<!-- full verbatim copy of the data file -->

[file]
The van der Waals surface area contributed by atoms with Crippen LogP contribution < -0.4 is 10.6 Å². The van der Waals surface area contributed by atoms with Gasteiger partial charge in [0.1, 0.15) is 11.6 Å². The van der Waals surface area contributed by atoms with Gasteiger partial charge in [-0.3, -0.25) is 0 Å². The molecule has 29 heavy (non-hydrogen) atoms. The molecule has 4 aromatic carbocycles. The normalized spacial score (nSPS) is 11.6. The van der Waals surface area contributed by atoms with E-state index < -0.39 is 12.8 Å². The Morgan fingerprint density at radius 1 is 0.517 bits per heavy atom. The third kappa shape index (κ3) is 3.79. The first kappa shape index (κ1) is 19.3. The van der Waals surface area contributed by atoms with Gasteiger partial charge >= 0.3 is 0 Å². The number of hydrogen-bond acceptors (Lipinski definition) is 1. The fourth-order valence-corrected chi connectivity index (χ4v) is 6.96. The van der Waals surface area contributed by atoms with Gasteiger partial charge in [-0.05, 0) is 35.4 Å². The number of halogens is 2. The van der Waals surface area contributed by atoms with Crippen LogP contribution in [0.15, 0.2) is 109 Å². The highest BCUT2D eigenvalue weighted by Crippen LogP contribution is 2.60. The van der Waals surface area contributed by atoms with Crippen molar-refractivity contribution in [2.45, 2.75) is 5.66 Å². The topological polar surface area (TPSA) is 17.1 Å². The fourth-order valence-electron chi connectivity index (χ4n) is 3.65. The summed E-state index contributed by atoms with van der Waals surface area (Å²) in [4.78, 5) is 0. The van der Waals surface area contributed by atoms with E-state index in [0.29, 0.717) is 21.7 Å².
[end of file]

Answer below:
The van der Waals surface area contributed by atoms with Crippen LogP contribution < -0.4 is 10.6 Å². The van der Waals surface area contributed by atoms with Gasteiger partial charge in [0.1, 0.15) is 11.6 Å². The van der Waals surface area contributed by atoms with Gasteiger partial charge in [-0.3, -0.25) is 0 Å². The molecule has 29 heavy (non-hydrogen) atoms. The molecule has 4 aromatic carbocycles. The normalized spacial score (nSPS) is 11.6. The van der Waals surface area contributed by atoms with E-state index < -0.39 is 12.8 Å². The Morgan fingerprint density at radius 1 is 0.517 bits per heavy atom. The third kappa shape index (κ3) is 3.79. The first kappa shape index (κ1) is 19.3. The van der Waals surface area contributed by atoms with Gasteiger partial charge >= 0.3 is 0 Å². The number of hydrogen-bond acceptors (Lipinski definition) is 1. The fourth-order valence-corrected chi connectivity index (χ4v) is 6.96. The van der Waals surface area contributed by atoms with Gasteiger partial charge in [-0.05, 0) is 35.4 Å². The number of halogens is 2. The van der Waals surface area contributed by atoms with Crippen LogP contribution in [0.15, 0.2) is 109 Å². The highest BCUT2D eigenvalue weighted by Crippen LogP contribution is 2.60. The van der Waals surface area contributed by atoms with Crippen molar-refractivity contribution in [2.45, 2.75) is 5.66 Å². The topological polar surface area (TPSA) is 17.1 Å². The fourth-order valence-electron chi connectivity index (χ4n) is 3.65. The summed E-state index contributed by atoms with van der Waals surface area (Å²) in [4.78, 5) is 0. The van der Waals surface area contributed by atoms with E-state index in [0.29, 0.717) is 21.7 Å².